50 Examples of Corporations That Failed to Innovate | Valuer.ai | Blog A lot of companies that experience innovation success, grab onto it and believe that it’s their secret to an everlasting success. This mindset puts any company at risk of failure but refusing to evolve with the market can be even more devastating. “Without a robust and resilient innovation strategy, no company can survive,” says Phil McKinney, CEO of CableLabs. Here are 50 examples of corporations that failed to innovate: 1.Kodak Kodak, a technology company that dominated the photographic film market during most of the 20th century. Steve Sasson, the Kodak engineer, actually invented the first digital camera back in 1975. A former vice-president of Kodak Don Strickland says: “We developed the world’s first consumer digital camera but we could not get approval to launch or sell it because of fear of the effects on the film market.” Listen more: NPR’s fascinating dive into the downward spiral of Kodak, “The End of Loyalty, The Rise and Fall of Good Jobs in America by Terry Gross. 2.Nokia
5 Busted Innovation Myths | Innovative Thinking System Innovation is the creative, driving force that keeps companies thriving. William Pollard once said, “Learning and innovation go hand in hand. The arrogance of success is to think that what you did yesterday will be sufficient for tomorrow.” Whether it be in technology, finance, or manufacturing, companies that continue to learn, create, design, and innovate will be successful. With so much thought put into innovation, it is understandable that myths will exist. The following five myths about innovation I heard the most during my career, are busted using a variety of well-excepted truths: Myth #1 – Only artists are innovative. Myth #2 – Innovation takes a lot of time and money. Myth #3 – Knowing a lot of people is necessary to be innovative. Myth #4 – Only the boss is innovative. Myth #5 – Only new companies need to worry about innovation. In order to find further proof that these items are truly myths, one just needs to read more about the top innovative companies. 1inShare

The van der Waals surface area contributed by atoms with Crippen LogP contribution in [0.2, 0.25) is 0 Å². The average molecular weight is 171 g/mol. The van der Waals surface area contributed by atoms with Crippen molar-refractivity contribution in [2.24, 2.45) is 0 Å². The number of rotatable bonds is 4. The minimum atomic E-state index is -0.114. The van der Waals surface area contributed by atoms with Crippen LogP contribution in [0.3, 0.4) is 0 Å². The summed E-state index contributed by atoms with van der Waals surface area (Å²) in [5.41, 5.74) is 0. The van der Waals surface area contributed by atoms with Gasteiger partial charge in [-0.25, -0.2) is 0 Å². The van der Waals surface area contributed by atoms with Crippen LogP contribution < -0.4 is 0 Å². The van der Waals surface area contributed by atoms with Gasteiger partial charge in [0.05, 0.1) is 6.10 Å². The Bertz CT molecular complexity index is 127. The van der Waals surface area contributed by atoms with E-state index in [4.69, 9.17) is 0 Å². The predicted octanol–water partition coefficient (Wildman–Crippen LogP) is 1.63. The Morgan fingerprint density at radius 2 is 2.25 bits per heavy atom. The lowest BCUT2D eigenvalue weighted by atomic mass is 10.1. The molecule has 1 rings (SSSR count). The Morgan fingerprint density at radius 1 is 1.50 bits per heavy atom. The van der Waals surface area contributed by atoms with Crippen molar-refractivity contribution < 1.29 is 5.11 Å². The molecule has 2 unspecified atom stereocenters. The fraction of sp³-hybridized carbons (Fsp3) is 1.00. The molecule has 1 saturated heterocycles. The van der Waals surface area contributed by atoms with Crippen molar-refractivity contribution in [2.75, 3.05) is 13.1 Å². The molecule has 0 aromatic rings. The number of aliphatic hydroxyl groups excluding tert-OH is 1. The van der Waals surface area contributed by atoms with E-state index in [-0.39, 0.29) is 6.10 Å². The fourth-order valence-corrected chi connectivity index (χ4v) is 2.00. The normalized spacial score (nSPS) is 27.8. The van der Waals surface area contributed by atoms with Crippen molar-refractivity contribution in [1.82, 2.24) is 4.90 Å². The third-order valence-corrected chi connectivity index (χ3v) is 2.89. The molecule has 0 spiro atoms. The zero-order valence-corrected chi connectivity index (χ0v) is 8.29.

Travail : la créativité cachée Au travail, la créativité ne se limite pas à celle des « créatifs » : des designers aux architectes. Elle touche toutes les professions, même là où on ne l’attend pas forcément : pâtissier, policier… Mais cette créativité ordinaire est souvent ignorée et cachée. Pour de plus ou moins obscures raisons. En 2004, la publication du livre The Rise of the Creative Class (l’ascension de la classe créative) n’est pas passée inaperçue (1). Son auteur, le géographe Richard Florida, soutient que le développement des villes repose désormais sur leur capacité à attirer une « classe créative » composée d’intellectuels, d’ingénieurs, d’informaticiens, d’architectes, de designers et d’artistes. Le succès de la formule a été immédiat. Le mérite de cette thèse est d’avoir attiré l’attention sur ce phénomène central : dans un monde où l’innovation est un facteur déterminant de la compétitivité, la valorisation de toute forme de créativité (technique, économique, intellectuelle) devient enjeu majeur.
Top 10 Innovation Myths Geoffrey A MooreTCG Advisors If you are worrying about innovation, take heart. Only successful companies do. By contrast, unsuccessful companies either aren’t around to do any worrying or are consumed with more pressing concerns, like meeting payroll or paying their bills. At the other end of the spectrum, venture-backed startups have lots of worries, but innovating isn’t one of them – they actually worry more about not innovating, as in let’s not waste our scarce resources reinventing wheels that others have already developed. But you are not a startup. You have some success, some momentum, and therefore some inertia, and it is the inertia that has you worried. By design inertia resists change. This is a good thing, as long as you are headed in a direction you want to go. But when the market changes, inertia acts against your future interests. Now you are right to be worried. So you raise the topic of innovation in hopes of getting some insight. Good luck. 10. Baloney. 9. And whose fault is that?